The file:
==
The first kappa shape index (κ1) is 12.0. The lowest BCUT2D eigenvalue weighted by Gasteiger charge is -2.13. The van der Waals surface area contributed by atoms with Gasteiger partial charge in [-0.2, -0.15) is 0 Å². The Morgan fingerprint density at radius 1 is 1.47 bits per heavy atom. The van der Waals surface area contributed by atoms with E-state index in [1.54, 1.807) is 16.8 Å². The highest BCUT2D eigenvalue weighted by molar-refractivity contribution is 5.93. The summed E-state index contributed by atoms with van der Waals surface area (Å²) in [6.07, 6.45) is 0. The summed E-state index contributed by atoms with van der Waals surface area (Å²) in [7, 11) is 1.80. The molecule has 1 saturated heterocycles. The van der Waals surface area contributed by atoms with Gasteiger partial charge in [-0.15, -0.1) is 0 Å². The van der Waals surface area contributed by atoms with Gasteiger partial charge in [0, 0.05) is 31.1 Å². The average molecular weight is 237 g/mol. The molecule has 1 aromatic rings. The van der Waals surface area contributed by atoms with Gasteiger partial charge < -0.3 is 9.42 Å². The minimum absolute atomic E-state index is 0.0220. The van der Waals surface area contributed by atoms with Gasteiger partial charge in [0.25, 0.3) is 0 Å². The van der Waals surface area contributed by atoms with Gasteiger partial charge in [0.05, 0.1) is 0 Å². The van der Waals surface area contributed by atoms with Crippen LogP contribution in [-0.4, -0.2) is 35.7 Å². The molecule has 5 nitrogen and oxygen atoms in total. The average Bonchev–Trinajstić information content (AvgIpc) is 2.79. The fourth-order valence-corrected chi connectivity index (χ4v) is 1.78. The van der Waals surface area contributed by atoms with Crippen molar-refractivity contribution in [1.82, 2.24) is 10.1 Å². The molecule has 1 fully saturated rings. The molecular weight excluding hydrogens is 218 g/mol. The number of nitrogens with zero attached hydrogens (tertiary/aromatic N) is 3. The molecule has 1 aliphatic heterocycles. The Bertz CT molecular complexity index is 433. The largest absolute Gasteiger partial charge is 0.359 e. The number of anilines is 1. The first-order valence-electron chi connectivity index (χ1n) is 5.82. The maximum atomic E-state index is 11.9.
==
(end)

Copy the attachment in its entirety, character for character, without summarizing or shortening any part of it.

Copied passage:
The first kappa shape index (κ1) is 12.0. The lowest BCUT2D eigenvalue weighted by Gasteiger charge is -2.13. The van der Waals surface area contributed by atoms with Gasteiger partial charge in [-0.2, -0.15) is 0 Å². The Morgan fingerprint density at radius 1 is 1.47 bits per heavy atom. The van der Waals surface area contributed by atoms with E-state index in [1.54, 1.807) is 16.8 Å². The highest BCUT2D eigenvalue weighted by molar-refractivity contribution is 5.93. The summed E-state index contributed by atoms with van der Waals surface area (Å²) in [6.07, 6.45) is 0. The summed E-state index contributed by atoms with van der Waals surface area (Å²) in [7, 11) is 1.80. The molecule has 1 saturated heterocycles. The van der Waals surface area contributed by atoms with Gasteiger partial charge in [-0.15, -0.1) is 0 Å². The van der Waals surface area contributed by atoms with Gasteiger partial charge in [0, 0.05) is 31.1 Å². The average molecular weight is 237 g/mol. The molecule has 1 aromatic rings. The van der Waals surface area contributed by atoms with Gasteiger partial charge < -0.3 is 9.42 Å². The minimum absolute atomic E-state index is 0.0220. The van der Waals surface area contributed by atoms with Gasteiger partial charge in [0.25, 0.3) is 0 Å². The van der Waals surface area contributed by atoms with Gasteiger partial charge in [0.05, 0.1) is 0 Å². The van der Waals surface area contributed by atoms with Crippen LogP contribution in [-0.4, -0.2) is 35.7 Å². The molecule has 5 nitrogen and oxygen atoms in total. The average Bonchev–Trinajstić information content (AvgIpc) is 2.79. The fourth-order valence-corrected chi connectivity index (χ4v) is 1.78. The van der Waals surface area contributed by atoms with Crippen molar-refractivity contribution in [1.82, 2.24) is 10.1 Å². The molecule has 1 fully saturated rings. The molecular weight excluding hydrogens is 218 g/mol. The number of nitrogens with zero attached hydrogens (tertiary/aromatic N) is 3. The molecule has 1 aliphatic heterocycles. The Bertz CT molecular complexity index is 433. The largest absolute Gasteiger partial charge is 0.359 e. The number of anilines is 1. The first-order valence-electron chi connectivity index (χ1n) is 5.82. The maximum atomic E-state index is 11.9.